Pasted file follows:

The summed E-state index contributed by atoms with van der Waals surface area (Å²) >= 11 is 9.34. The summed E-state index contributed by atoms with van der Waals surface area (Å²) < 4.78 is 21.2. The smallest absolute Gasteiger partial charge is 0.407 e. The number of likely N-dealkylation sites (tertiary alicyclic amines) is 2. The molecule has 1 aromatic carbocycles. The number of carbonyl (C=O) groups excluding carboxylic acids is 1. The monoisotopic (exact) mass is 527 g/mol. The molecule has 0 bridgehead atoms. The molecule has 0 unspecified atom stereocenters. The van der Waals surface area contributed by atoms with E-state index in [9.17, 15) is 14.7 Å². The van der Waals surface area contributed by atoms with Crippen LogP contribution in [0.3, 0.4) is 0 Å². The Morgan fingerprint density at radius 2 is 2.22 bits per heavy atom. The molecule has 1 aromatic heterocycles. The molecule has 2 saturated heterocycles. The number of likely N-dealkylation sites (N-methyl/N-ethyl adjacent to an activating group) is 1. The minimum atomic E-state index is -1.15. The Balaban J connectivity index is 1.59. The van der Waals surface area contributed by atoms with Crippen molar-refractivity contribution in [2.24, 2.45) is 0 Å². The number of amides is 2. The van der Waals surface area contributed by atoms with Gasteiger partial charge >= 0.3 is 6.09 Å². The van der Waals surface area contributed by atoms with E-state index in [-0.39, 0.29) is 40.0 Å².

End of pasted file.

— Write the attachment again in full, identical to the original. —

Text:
The summed E-state index contributed by atoms with van der Waals surface area (Å²) >= 11 is 9.34. The summed E-state index contributed by atoms with van der Waals surface area (Å²) < 4.78 is 21.2. The smallest absolute Gasteiger partial charge is 0.407 e. The number of likely N-dealkylation sites (tertiary alicyclic amines) is 2. The molecule has 1 aromatic carbocycles. The number of carbonyl (C=O) groups excluding carboxylic acids is 1. The monoisotopic (exact) mass is 527 g/mol. The molecule has 0 bridgehead atoms. The molecule has 0 unspecified atom stereocenters. The van der Waals surface area contributed by atoms with E-state index in [9.17, 15) is 14.7 Å². The van der Waals surface area contributed by atoms with Crippen LogP contribution in [0.3, 0.4) is 0 Å². The Morgan fingerprint density at radius 2 is 2.22 bits per heavy atom. The molecule has 1 aromatic heterocycles. The molecule has 2 saturated heterocycles. The number of likely N-dealkylation sites (N-methyl/N-ethyl adjacent to an activating group) is 1. The minimum atomic E-state index is -1.15. The Balaban J connectivity index is 1.59. The van der Waals surface area contributed by atoms with Crippen molar-refractivity contribution in [2.24, 2.45) is 0 Å². The number of amides is 2. The van der Waals surface area contributed by atoms with Gasteiger partial charge >= 0.3 is 6.09 Å². The van der Waals surface area contributed by atoms with E-state index in [-0.39, 0.29) is 40.0 Å².